New Solar Power Plants May Threaten Scarce Desert Water Resources
This piece first appeared in the Washington Post on June 7, 2009.
Congress's rush to embrace solar power is having some unintended consequences. It will turn over a large chunk of federal land to private energy companies, and it may involve withdrawing billions of gallons of water from sensitive desert habitat.
By 2015, Congress wants the Interior and Energy Departments to place, on federal land, renewable energy projects that can generate at least 10,000 megawatts of electricity. The Energy Policy Act of 2005 has set off a frantic land grab as solar and wind energy companies rush to obtain permits for projects in Arizona, California, Colorado, Nevada, New Mexico and Utah.
As of mid-March, the Bureau of Land Management had received 158 applications for permits for solar power plants, covering more than one million acres of land -- an area larger than Rhode Island. Most of the proposed plants are located near the border of Arizona, California and Nevada. This area of the Mojave Desert seems perfect for solar power; it's hot and flat and vast. What the Mojave Desert doesn't have is water.
Most people think of solar power as the flat panels on a neighbor's roof that are used to heat water. This photovoltaic system directly converts the sun's waves into electricity. But so far, it's not commercially feasible. The power is costly and there's no juice at night, but utilities want cheap power 24/7. On the plus side, photovoltaic solar uses almost no water.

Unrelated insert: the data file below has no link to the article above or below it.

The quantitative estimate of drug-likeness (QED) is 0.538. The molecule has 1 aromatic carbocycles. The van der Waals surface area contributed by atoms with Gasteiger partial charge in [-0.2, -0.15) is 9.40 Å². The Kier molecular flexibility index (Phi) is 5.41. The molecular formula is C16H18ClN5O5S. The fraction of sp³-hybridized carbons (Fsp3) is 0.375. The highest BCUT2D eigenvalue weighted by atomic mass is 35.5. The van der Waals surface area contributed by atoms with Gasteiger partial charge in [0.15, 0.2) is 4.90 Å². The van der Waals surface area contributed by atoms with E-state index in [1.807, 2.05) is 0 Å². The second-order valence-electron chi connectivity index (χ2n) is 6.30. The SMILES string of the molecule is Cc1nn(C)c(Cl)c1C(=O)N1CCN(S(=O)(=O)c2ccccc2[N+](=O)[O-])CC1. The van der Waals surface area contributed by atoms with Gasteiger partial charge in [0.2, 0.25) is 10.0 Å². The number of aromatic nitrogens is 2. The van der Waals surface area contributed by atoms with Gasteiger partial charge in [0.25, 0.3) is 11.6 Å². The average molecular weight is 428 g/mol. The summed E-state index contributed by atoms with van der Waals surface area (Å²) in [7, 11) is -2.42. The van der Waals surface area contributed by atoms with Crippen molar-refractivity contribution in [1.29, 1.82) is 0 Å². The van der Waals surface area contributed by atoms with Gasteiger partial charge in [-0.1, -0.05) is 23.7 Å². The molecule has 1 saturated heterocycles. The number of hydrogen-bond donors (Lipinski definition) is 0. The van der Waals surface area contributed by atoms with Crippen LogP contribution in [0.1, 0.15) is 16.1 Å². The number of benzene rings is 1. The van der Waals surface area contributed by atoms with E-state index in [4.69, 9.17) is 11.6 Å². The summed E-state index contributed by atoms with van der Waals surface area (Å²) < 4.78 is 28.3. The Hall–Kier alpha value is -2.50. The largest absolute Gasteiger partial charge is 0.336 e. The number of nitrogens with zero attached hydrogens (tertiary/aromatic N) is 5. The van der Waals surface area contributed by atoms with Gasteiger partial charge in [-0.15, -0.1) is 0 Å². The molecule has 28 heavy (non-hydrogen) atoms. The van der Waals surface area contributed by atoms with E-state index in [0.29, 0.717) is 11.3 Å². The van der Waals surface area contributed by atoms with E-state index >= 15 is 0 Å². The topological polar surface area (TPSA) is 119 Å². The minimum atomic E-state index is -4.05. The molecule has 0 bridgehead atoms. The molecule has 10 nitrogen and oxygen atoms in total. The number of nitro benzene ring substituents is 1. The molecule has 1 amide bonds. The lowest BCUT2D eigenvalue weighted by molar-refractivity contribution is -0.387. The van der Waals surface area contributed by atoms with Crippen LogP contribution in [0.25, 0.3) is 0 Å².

In contrast, most large solar power projects use a system called concentrating solar power, or CSP, that heats a fluid that boils water to turn a turbine. CSP, just like any thermal power plant, produces waste heat as a byproduct. In most cases, cooling towers release the heat to the atmosphere through evaporation, a process that uses gobs of water. In fact, CSP uses four times as much water as a natural gas plant and twice as much as a coal or nuclear plant. ad_icon
It is possible to use an air-cooled system, but CSP plants in the Mojave Desert face an obvious problem: It's hot outside, which makes air cooling inefficient. According to a 2007 DOE report, dry-cooled CSP plants take up more space, cost almost 10 percent more to build and generate 5 percent less electricity. Given that solar power is competing with low-cost natural gas and coal-fired plants, power companies would naturally prefer to use wet-cooling systems.
To date, only a few CSP plants have been permitted on federal land, but that will change soon. The Obama administration is now evaluating the impact of solar power development, a process that may be completed next year. The National Park Service, which is concerned about the impact of wet-cooled plants on endangered species in southern Nevada, wants the federal government to deny permits for water-cooled plants. Air-cooling would cut the water use by 80 to 90 percent.
The Park Service is right. As the process moves forward, the administration should insist that CSP plants embrace air-cooling. There is no reason to permit hundreds of new groundwater wells to be drilled in the Mojave Desert. It doesn't have the water.
If solar companies want to use wet-cooling towers, they can purchase land and water rights from the private sector. Over the last year, Arizona Public Service Company, the state's largest electric utility, has partnered with solar power companies to build two large-scale CSP projects on private land. The land, more than six square miles, has been used to grow alfalfa and cotton. These wet-cooled plants will use less water than the farms are already using.
This reallocation of water -- from farming to power generation -- offers a lesson for the country as a whole. As the United States confronts inevitable water shortages, we need to insist that power companies, developers and others who need water offset the impact of their new uses by persuading existing water customers to use less. That's a lot smarter than trying to squeeze water from the stones of the Mojave.